Family provision applications proceeding under Practice Direction No. 8 of 2001 are, by their very nature, not under judicial case management. Indeed, it is part of the success of Practice Direction No. 8 of 2001 that it usually results in family provision applications being resolved without a Judge ever touching the file, other than to make orders to give effect to a settlement in a brief hearing.
  8. [11]
    The Acting Deputy Registrar’s refusal to make the consent variation order, however, appears to have been based on paragraph 6(s). Paragraph 6 provides for applications where consent orders “are more appropriately made by a Judge” and will “generally be refused by a Registrar.” In that sense, it is complementary to paragraph 5. Together they provide guidance as to what is and what is not appropriate under Rule 666 UCPR
  9. [12]
    Paragraph 6(s) refers to an order in a family provision application under Part 4 Succession Act 1981 (Qld). This subparagraph is referring to a final order in a family provision application, not to directions for the management of the application towards a final order. This follows as a matter of construction because:
    1. (a)
      Practice Direction No. 2 of 2010 draws a distinction between directions and orders. While the distinction might be ambiguous at the margins, the orders under consideration were plainly in the character of directions;
    2. (b)
      In that context, it makes sense that the kind of order contemplated by paragraph 6(s) is a substantive order disposing of the family provision application. That tends to be confirmed by the fact that such orders cannot be made by consent;[6]
    3. (c)
      It is consistent with Rule 5 UCPR that simple matters, such as consent variations to programming orders, should be dealt with in as quick and efficient manner as possible. It is exactly that kind of situation which Rule 666 UCPR is concerned to facilitate: see paragraphs 2 and 8 of Practice Direction No. 2 of 2010.
  10. [13]
    Finally, Practice Direction No. 8 of 2001 also confers power on the Registrar to vary directions by consent. First, paragraph 9(b) of Practice Direction No. 8 of 2001 confers jurisdiction on the Registrar to make the initial Directions Order in family provision proceedings. Referring to that Directions Order, paragraph 10 of that Practice Direction provides:

Any variation of an order once made may be sought under the liberty to apply provision of the directions order.

  1. [14]
    Even if this is construed as referring to liberty to apply to the Court, the paragraph uses the permissive word “may”. Properly understood, paragraph 10 means that disputed applications for variation of the Directions Order should be made to the Court and not to the Registrar.  Paragraph 10 should not be construed as requiring variations by consent to be made to the Judge. Since the initial Directions Order in family provision applications is made by consent by the Registrar, there is no reason why variations to that Order cannot also be made by consent by the Registrar. This interpretation is consistent with the purpose of Practice Direction No. 8 of 2001 which, as stated in paragraph 2(c), thereof includes: “minimising the number of appearances necessary to dispose of Family Provision applications.”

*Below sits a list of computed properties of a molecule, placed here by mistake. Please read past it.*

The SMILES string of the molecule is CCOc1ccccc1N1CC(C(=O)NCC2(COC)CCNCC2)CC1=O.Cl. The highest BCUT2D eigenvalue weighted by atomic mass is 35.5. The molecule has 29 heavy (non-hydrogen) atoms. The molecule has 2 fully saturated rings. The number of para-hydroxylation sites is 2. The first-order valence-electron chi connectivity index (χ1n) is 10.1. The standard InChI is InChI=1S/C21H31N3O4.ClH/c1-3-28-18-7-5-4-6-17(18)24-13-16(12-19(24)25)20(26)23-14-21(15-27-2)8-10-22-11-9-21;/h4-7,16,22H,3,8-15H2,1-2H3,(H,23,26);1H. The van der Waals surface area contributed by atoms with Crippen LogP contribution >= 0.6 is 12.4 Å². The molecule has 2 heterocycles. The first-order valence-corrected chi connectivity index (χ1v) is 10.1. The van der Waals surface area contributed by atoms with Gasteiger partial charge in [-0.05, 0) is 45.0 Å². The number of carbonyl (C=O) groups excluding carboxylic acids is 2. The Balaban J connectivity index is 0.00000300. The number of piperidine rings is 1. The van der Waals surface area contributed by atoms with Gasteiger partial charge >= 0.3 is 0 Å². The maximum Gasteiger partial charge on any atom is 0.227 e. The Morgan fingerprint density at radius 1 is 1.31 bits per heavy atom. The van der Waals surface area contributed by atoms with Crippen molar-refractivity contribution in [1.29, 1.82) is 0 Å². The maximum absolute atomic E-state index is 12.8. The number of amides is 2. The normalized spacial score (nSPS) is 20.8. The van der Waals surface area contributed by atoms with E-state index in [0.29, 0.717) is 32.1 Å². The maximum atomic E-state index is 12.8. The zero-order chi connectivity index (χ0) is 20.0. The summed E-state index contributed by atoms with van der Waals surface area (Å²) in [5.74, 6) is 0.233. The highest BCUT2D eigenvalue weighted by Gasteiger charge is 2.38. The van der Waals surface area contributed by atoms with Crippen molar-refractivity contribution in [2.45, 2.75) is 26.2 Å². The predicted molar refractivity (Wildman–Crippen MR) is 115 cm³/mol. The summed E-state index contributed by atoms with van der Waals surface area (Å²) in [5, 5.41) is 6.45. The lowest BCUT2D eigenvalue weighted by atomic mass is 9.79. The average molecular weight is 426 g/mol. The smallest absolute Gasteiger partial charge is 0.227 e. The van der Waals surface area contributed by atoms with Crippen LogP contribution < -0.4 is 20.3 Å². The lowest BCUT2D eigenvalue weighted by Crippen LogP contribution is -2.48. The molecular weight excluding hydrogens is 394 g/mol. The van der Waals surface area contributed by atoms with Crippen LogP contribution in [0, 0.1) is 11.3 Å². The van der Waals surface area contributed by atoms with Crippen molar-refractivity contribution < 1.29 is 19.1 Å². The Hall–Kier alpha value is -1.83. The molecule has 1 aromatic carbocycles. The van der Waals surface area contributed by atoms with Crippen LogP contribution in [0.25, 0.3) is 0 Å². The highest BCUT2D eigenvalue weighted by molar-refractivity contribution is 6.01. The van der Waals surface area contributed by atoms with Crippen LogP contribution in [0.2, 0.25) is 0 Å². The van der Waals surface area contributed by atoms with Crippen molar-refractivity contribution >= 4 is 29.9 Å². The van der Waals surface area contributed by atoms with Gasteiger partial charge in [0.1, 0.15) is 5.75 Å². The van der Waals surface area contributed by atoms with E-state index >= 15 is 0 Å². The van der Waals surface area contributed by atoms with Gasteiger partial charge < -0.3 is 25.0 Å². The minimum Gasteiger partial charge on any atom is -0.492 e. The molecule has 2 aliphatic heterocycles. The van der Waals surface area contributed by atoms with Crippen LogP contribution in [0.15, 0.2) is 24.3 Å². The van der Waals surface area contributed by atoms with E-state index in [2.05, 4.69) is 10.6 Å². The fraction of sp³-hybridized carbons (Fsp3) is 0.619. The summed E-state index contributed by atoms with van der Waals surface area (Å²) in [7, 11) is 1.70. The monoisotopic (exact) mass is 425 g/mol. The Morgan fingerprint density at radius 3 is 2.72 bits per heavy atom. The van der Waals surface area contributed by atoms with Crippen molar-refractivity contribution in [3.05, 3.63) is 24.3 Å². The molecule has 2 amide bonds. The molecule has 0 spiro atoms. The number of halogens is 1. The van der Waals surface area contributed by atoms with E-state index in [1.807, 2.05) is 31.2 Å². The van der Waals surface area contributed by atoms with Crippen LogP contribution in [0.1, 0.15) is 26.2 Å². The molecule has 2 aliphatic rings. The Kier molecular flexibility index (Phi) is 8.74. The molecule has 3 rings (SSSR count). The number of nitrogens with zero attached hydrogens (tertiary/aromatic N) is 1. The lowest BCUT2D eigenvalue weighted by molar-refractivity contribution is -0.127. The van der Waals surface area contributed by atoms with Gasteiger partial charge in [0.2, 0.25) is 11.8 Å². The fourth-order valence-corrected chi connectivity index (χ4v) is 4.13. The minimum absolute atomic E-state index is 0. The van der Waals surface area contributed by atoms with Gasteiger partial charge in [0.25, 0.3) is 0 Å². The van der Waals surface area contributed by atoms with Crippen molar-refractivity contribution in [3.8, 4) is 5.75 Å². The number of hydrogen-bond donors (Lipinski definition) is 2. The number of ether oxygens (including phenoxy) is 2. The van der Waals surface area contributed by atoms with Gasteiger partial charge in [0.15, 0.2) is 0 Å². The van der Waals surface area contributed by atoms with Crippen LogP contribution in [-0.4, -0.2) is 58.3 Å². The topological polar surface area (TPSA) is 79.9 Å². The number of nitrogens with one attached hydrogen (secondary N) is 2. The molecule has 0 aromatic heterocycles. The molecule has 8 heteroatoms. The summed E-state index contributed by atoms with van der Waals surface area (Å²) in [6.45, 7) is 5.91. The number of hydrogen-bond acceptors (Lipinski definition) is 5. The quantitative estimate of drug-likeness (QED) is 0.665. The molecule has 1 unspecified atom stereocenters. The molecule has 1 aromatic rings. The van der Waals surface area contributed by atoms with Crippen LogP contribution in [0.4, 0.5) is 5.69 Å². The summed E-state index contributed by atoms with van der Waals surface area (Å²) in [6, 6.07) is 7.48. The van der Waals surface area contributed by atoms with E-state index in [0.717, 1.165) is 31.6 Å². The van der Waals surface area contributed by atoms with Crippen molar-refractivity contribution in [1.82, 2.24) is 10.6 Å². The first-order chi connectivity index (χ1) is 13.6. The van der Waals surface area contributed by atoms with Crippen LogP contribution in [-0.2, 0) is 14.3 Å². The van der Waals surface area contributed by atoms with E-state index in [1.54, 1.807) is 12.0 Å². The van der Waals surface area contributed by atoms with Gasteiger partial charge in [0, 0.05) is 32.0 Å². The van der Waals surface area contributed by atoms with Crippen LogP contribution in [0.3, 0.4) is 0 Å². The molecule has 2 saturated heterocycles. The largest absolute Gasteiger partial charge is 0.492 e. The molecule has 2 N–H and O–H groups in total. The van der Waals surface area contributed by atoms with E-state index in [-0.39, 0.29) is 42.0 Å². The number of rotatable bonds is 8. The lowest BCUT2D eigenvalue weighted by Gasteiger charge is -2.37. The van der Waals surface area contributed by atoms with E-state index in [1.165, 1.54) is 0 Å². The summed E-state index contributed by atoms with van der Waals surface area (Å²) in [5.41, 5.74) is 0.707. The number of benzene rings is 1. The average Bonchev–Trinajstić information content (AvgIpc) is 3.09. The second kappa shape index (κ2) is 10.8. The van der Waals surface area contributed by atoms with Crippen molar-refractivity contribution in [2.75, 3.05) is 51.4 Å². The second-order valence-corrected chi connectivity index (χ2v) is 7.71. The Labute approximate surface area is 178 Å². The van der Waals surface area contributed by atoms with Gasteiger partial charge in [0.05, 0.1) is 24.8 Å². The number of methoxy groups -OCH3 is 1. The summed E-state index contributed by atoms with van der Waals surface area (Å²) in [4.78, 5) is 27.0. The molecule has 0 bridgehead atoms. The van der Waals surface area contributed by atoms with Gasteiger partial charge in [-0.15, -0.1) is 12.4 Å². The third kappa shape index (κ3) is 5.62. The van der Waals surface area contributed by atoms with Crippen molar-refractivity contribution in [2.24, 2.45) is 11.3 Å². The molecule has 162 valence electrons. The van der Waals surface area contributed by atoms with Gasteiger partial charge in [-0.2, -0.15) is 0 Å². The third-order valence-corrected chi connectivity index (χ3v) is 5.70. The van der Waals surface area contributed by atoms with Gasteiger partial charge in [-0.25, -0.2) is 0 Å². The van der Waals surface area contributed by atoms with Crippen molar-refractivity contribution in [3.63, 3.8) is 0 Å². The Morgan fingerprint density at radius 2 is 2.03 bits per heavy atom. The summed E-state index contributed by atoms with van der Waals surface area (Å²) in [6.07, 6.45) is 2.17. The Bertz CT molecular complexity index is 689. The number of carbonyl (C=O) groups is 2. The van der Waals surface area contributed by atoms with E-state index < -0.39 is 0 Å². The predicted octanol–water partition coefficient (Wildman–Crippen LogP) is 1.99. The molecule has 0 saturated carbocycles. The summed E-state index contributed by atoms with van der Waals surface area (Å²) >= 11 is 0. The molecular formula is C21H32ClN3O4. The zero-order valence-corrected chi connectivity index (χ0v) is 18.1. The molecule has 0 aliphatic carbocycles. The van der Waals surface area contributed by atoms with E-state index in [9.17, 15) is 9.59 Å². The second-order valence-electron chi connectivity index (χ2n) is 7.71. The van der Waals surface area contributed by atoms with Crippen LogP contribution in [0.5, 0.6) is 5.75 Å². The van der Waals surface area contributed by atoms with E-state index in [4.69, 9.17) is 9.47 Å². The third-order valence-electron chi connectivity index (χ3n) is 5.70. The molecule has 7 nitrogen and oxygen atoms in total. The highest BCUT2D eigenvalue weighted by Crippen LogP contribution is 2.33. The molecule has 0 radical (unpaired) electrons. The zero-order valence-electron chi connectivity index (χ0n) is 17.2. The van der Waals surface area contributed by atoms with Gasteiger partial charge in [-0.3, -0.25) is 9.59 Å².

2. [15]
    The applicant applied for a declaration confirming the correct approach to Practice Direction No. 2 of 2010. I do not consider that it is a proper case for a declaration.  However, I have no doubt that the Registrar will have regard to these reasons when considering consent variations to directions orders made under Practice Direction No. 8 of 2001.
  3. [16]
    Finally, parties should, as a matter of practice, vary directions where they are not able to be complied with. Directions set out the expectations of the Court for the prompt disposition of proceedings, even if those expectations are defined by the consent of the parties in most family provision applications.  It is inconsistent with the obligations in Rule 5 UCPR, and inconsistent with the obligation of parties to comply with orders of the Court, for parties to treat directions “more as guidelines than actual rules”.[7]   That might be acceptable for the Pirate Code, but not for directions of this Court.

Footnotes

[1] Originating Application filed 1 October 2021 (CD 1).

[2] Directions Order filed 22 October 2021 (CD 3).

[3] Affidavit of K. Doan Do sworn 30 November 2021 at paragraph 4 (CD 7).

[4] Request for Consent Order of Registrar filed 25 November 2021 (CD 4).

[5] Notice of Refusal filed 26 November 2021 (CD 5).

[6] Affoo v Public Trustee of Queensland [2012] 1 Qd R 408 at [24]; Abrahams (by his litigation guardian The Public Trustee of Queensland) v Abrahams [2015] QCA 286 at [30].

[7] Captain Barbosa to Ms Swan, Pirates of the Caribbean: The Curse of the Black Pearl (2003).

Close

Editorial Notes

  • Published Case Name:

    Jobson v Clarke

  • Shortened Case Name:

    Jobson v Clarke

  • MNC:

    [2021] QDC 320

  • Court:

    QDC

  • Judge(s):

    Porter QC DCJ

  • Date:

    16 Dec 2021

Appeal Status

Please note, appeal data is presently unavailable for this judgment. This judgment may have been the subject of an appeal.